https://centerforinterculturaldialogue.files.wordpress.com/2018/01/kc68-social-justice_arabic.pdf

If you are interested in translating one of the Key Concepts, please contact me for approval first because dozens are currently in process. As always, if there is a concept you think should be written up as one of the Key Concepts, whether in English or any other language, propose it. If you are new to CID, please provide a brief resume. This opportunity is open to masters students and above, on the assumption that some familiarity with academic conventions generally, and discussion of intercultural dialogue specifically, are useful.

Wendy Leeds-Hurwitz, Director
Center for Intercultural Dialogue


Creative Commons License
This work is licensed under a Creative Commons Attribution-NonCommercial-NoDerivatives 4.0 International License.

CFP Our (Digital) Humanity

ConferencesOur (Digital) Humanity: Storytelling, Media Organizing, and Social Justice, 20-22 Apr. 2018, Lehigh University.  Deadline for CFP 15 Nov. 2017.

We are calling on scholars, media makers, public historians, artists, designers, technologists, and social justice activists to submit a session proposal for the Our (Digital) Humanity: Storytelling, Media Organizing and Social Justice conference in Bethlehem, Pennsylvania  April 20-22, 2018.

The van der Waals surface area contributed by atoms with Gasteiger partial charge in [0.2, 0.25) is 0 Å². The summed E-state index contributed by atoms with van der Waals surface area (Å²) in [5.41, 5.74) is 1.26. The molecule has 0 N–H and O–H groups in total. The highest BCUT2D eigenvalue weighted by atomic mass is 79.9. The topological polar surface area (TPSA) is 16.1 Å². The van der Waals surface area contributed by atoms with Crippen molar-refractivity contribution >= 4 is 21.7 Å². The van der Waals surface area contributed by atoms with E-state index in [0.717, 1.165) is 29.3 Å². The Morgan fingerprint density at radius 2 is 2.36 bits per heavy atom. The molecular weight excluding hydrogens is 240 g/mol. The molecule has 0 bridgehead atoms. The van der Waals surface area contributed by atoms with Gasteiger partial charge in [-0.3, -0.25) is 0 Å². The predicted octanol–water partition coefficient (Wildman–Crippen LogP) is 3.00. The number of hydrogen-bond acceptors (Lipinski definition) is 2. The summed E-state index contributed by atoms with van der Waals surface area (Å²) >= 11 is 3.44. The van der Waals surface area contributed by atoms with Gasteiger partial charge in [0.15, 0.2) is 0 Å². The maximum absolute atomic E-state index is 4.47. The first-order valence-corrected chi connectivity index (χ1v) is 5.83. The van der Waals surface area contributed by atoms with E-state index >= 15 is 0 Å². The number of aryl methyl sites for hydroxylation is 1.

Submit your session online by filling out this form.  The deadline is November 15, 2017.

Sessions may be proposed under one of the conference’s six tracks.  A track is a series of sessions connected by a shared theme; in this case,

CID Poster #7: Social Justice/Social Harmony

CID PostersThis is the next of the posters designed by Linda J. de Wit, in her role as CID intern. This is the first poster to use one of the Key Concepts in Intercultural Dialogue as the source. The content here comes from KC79: Social Cohesion, written by Narine Nora Kerelian & Gizem Arat.

Social Justice/Social HarmonyJust in case anyone wants to cite this poster, the following would be the recommended format:

Center for Intercultural Dialogue. (2017). Social justice/social harmony. CID Posters, 7. Available from:
https://centerforinterculturaldialogue.files.wordpress.com/2017/08/social-justice-harmony.png

As with other series, CID Posters are available for free on the site; just click on the thumbnail to download a printable PDF. They may be downloaded, printed, and shared as is, without changes, without cost, so long as there is acknowledgment of the source.